Faith Leaders Challenge Alabama's Immigration Law
By Kent Faulk
Religion News Service
(RNS) Leaders of the Episcopal, Methodist and Roman Catholic churches in Alabama filed a federal lawsuit on Monday (Aug. 1) to stop enforcement of the state's new immigration law, which they say could strike at the core of their ability to worship.
The lawsuit was filed by: the Rt. Rev. Henry N. Parsley Jr., bishop of the Episcopal Diocese of Alabama; Rev. William H. Willimon, bishop of the North Alabama Conference of the United Methodist Church; the Most Rev. Thomas J. Rodi, Roman Catholic archbishop of Mobile; and the Most Rev. Robert J. Baker, Roman Catholic bishop of Birmingham.
According to the lawsuit, "the bishops have reason to fear that administering of religious sacraments, which are central to the Christian faith, to known undocumented persons may be criminalized under this law."
The new law is set to go into effect Sept. 1.
The Justice Department also sued on Monday to challenge the law.
The lawsuit names Alabama Gov. Robert Bentley, Alabama Attorney General Luther Strange and Madison County District Attorney Robert L. Broussard as defendants in the civil lawsuit. The lawsuit was filed in the U.S. District Court for northern Alabama.
"Motivated by God's mandate that the faithful are humbly bound to welcome and care for all people, the leaders of the Episcopal, Methodist and Roman Catholic Churches of Alabama respectfully request this Court to stop the enforcement of Alabama's Anti-Immigration Law," the lawsuit states.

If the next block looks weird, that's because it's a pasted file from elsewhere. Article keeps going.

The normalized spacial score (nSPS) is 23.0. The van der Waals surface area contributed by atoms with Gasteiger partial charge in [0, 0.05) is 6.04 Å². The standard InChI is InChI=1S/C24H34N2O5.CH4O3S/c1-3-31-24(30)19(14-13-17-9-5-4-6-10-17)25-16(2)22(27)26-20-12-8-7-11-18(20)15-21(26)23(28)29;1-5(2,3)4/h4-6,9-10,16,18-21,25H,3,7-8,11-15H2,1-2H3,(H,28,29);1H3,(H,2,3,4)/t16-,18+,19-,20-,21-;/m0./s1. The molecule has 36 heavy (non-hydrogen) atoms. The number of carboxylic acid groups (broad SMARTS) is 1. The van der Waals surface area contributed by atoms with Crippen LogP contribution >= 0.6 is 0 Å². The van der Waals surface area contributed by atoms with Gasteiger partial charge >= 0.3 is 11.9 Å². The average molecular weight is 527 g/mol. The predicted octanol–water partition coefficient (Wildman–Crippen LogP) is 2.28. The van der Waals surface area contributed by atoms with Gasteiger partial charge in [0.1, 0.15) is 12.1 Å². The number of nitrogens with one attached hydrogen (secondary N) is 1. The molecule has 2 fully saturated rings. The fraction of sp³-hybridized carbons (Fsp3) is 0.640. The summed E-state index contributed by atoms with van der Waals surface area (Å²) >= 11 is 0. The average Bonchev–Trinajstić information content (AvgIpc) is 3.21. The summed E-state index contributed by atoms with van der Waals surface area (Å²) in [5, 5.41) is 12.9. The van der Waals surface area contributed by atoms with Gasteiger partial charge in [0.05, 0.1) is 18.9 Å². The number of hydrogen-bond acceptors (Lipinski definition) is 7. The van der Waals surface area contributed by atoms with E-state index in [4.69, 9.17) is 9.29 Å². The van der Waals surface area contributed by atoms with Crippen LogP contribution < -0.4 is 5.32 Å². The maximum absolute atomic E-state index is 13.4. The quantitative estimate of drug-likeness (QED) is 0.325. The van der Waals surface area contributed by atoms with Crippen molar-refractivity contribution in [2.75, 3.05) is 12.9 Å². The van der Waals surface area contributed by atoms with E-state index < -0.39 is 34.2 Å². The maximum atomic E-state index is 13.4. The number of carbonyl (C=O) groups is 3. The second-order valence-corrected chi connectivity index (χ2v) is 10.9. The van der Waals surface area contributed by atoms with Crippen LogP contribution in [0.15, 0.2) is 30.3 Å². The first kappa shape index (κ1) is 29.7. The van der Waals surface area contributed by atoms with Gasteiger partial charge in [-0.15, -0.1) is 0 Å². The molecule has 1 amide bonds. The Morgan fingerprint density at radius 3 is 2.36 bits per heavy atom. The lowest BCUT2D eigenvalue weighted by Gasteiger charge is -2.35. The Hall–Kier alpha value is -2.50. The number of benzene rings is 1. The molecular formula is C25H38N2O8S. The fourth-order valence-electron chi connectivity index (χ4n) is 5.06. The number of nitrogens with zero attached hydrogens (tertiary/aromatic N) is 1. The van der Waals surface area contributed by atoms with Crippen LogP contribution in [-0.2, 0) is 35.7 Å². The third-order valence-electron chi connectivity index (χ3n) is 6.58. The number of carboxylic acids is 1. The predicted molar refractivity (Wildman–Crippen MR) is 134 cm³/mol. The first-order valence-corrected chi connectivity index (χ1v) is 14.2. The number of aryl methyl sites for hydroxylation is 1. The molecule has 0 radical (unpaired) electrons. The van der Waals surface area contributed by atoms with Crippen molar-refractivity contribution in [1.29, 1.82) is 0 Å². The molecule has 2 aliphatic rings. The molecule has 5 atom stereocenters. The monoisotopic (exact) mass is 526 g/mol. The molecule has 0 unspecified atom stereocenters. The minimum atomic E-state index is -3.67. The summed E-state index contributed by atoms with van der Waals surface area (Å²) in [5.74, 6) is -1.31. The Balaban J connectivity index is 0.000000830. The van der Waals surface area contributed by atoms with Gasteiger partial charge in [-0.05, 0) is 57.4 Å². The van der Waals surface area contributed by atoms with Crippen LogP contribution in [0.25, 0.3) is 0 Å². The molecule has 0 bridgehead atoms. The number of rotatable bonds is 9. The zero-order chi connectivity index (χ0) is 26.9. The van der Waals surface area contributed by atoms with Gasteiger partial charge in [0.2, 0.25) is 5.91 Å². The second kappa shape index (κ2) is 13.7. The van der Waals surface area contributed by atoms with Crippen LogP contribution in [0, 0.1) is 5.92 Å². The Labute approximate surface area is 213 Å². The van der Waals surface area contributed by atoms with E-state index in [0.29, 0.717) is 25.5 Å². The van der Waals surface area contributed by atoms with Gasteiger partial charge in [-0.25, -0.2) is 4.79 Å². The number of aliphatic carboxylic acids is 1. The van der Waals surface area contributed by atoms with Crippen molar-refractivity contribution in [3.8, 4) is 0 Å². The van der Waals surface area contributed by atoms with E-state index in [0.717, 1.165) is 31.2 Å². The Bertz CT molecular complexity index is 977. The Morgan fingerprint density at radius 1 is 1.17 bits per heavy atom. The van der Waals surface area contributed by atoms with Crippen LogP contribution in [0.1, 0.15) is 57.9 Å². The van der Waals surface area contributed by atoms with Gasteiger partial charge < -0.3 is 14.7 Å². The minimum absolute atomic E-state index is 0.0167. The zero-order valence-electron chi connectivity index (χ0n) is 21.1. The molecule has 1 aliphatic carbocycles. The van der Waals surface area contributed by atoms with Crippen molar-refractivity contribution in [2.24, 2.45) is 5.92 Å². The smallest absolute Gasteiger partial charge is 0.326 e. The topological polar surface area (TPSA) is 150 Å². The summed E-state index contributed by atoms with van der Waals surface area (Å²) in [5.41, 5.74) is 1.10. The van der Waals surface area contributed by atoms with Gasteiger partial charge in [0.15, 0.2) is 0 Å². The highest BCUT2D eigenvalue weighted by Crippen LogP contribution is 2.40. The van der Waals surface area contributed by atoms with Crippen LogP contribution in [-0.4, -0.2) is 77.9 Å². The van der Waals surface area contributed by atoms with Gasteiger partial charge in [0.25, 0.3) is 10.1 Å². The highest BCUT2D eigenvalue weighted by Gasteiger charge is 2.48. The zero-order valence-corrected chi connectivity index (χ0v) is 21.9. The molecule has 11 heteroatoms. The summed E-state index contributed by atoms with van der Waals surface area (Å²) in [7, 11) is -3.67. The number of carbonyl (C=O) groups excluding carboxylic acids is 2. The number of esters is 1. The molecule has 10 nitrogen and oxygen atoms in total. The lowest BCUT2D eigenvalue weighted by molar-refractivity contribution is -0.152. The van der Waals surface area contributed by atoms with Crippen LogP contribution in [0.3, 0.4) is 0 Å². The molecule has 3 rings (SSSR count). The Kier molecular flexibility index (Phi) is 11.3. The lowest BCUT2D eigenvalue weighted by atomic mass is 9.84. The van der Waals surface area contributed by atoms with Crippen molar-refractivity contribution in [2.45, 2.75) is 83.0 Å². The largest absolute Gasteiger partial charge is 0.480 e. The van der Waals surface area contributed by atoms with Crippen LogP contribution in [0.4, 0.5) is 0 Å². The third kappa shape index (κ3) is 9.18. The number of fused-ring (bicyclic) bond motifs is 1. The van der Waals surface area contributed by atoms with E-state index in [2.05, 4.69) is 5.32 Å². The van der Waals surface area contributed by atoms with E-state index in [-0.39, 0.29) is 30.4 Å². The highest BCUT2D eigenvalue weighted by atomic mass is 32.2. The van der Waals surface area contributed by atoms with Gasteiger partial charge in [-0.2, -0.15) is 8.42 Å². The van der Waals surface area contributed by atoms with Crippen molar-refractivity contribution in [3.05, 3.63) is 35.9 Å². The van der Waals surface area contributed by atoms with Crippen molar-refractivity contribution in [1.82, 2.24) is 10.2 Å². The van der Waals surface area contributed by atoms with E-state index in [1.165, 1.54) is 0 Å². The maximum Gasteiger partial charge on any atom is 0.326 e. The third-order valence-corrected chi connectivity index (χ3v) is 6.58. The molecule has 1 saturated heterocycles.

The lawsuit states that it seeks to prevent "irreparable harm" to the 338,000 members of the three churches in Alabama. It calls Alabama's new law "the nation's most merciless anti-immigration legislation."
"If enforced, Alabama's Anti-Immigration Law will make it a crime to follow God's command to be Good Samaritans," according to the lawsuit.
The law, if enforced, will place Alabama church members in the "untenable position of verifying individuals' immigration documentation" before being able to provide things such as food, clothing, shelter and transportation to those in need, according to the lawsuit.
Among the lawsuit's other claims are that the new law violates:
- The First Amendment rights of church members.
- Rights of Alabama residents to freely assemble "and welcome all people to the altar."
- The ability of the churches to freely contract through the management of denominational thrift stores and church day cares and the performance of marriages, baptisms, and counseling services.
(Kent Faulk writes for The Birmingham News in Birmingham, Ala.)